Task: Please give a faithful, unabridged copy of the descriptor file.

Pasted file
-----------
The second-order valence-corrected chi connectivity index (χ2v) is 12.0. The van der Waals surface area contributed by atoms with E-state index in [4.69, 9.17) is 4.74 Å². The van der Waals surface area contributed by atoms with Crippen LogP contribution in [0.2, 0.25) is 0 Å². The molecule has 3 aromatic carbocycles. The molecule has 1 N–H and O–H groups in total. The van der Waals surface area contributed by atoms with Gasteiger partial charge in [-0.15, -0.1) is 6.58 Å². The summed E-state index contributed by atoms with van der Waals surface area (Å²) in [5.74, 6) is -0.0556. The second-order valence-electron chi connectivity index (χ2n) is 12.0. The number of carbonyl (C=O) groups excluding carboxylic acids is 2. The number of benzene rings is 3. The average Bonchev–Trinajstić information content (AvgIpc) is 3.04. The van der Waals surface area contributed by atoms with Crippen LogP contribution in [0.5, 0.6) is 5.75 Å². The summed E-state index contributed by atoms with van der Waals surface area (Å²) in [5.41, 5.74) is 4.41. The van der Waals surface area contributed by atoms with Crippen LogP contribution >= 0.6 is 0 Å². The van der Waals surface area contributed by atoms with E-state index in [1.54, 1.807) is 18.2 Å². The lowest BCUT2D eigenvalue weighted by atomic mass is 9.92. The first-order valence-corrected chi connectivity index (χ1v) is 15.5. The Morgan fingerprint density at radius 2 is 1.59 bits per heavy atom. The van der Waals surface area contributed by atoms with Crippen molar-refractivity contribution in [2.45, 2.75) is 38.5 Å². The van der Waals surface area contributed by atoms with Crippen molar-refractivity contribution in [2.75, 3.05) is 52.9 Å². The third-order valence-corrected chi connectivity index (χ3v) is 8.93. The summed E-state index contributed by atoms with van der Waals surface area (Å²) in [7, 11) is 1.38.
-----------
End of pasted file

The second-order valence-corrected chi connectivity index (χ2v) is 12.0. The van der Waals surface area contributed by atoms with E-state index in [4.69, 9.17) is 4.74 Å². The van der Waals surface area contributed by atoms with Crippen LogP contribution in [0.2, 0.25) is 0 Å². The molecule has 3 aromatic carbocycles. The molecule has 1 N–H and O–H groups in total. The van der Waals surface area contributed by atoms with Gasteiger partial charge in [-0.15, -0.1) is 6.58 Å². The summed E-state index contributed by atoms with van der Waals surface area (Å²) in [5.74, 6) is -0.0556. The second-order valence-electron chi connectivity index (χ2n) is 12.0. The number of carbonyl (C=O) groups excluding carboxylic acids is 2. The number of benzene rings is 3. The average Bonchev–Trinajstić information content (AvgIpc) is 3.04. The van der Waals surface area contributed by atoms with Crippen LogP contribution in [0.5, 0.6) is 5.75 Å². The summed E-state index contributed by atoms with van der Waals surface area (Å²) in [5.41, 5.74) is 4.41. The van der Waals surface area contributed by atoms with Crippen LogP contribution >= 0.6 is 0 Å². The van der Waals surface area contributed by atoms with E-state index in [1.54, 1.807) is 18.2 Å². The lowest BCUT2D eigenvalue weighted by atomic mass is 9.92. The first-order valence-corrected chi connectivity index (χ1v) is 15.5. The Morgan fingerprint density at radius 2 is 1.59 bits per heavy atom. The van der Waals surface area contributed by atoms with Crippen molar-refractivity contribution in [2.45, 2.75) is 38.5 Å². The van der Waals surface area contributed by atoms with Crippen molar-refractivity contribution in [2.75, 3.05) is 52.9 Å². The third-order valence-corrected chi connectivity index (χ3v) is 8.93. The summed E-state index contributed by atoms with van der Waals surface area (Å²) in [7, 11) is 1.38.